Researchers who disbanded the National Assessment of Vocational Education in the summer of 1989 have recently volunteered to help the U.S. Education Department publish the missing third volume of what the assessment had always planned to be a five-part set.
The final piece of the $5.2- million project is scheduled for publication next month, according to the department.
A top researcher for the assessment acknowledges that the missing volume, detailing enrollments and curriculum in secondary vocational-education programs, would not have been revived if Representative Silvio Conte, Republican of Massachusetts, had not asked at a hearing last spring when the book was to be published.
"It is clear that if the issue had not been raised by the members, nothing would have been done," said John G. Wirt, who directed the assessment and who now works as deputy director of a Labor Department commission on workforce skills.
The volume will expand on information on secondary enrollments and curricula contained in the nave summary issued in July 1989.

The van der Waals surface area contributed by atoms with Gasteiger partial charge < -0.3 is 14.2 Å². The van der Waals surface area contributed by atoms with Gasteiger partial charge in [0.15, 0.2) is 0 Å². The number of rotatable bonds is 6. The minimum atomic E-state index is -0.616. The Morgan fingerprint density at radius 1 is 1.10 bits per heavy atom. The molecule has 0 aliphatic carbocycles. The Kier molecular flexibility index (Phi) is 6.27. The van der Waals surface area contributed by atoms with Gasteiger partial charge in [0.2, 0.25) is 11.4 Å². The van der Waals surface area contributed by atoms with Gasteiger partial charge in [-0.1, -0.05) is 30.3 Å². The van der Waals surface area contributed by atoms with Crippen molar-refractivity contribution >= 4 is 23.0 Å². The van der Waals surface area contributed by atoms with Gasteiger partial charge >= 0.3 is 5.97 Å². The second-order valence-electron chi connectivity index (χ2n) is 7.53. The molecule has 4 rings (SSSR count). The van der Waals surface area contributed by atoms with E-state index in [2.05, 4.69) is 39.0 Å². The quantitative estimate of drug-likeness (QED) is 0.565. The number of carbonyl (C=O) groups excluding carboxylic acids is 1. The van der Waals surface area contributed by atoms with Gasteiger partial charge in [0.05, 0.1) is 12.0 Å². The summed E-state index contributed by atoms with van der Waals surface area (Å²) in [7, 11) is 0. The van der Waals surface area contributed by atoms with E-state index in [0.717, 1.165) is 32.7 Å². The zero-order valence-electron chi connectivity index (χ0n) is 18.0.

The 145-page summary, numbered Vol. 1, outlined all of the nave research. In August 1989, the two-year assessment published a 162-page Vol. 2 on implementation of the 1984 Carl D. Perkins Vocational Education Act; a 129-page Vol. 4 on postsecondary programs; and a 100-page Vol. 5 on services to handicapped and disadvantaged students.
Education Department officials and Mr. Wirt said Vol. 3 was left in limbo when researchers failed to finish their work before funding ended and the staff disbanded a year ago. The department is now relying on former nave staff members to complete the report.
Preliminary nave findings were a leading reason the House Elementary, Secondary, and Vocational Education Subcommittee drastically revamped the Perkins Act in its reauthorization bill drafted in April 1989.
The Senate followed suit, leading to July's conference agreement on HR 7, which emphasizes local program improvement and sets minimum grant amounts.
The bill would also require that the Education Department's office of educational research and improvement administer a national assessment to scrutinize HR 7's reforms and issue an evaluation by July 1, 1994.
Anticipating passage of the Perkins Act reauthorization bill, the Education Department has scheduled four regional hearings on new vocational-education regulations.
The meetings will begin Oct. 30-31 in Philadelphia and continue on Nov. 5-6 in Atlanta, Nov. 7-8 in San Francisco, and Nov. 14-15 in Kansas City.--lh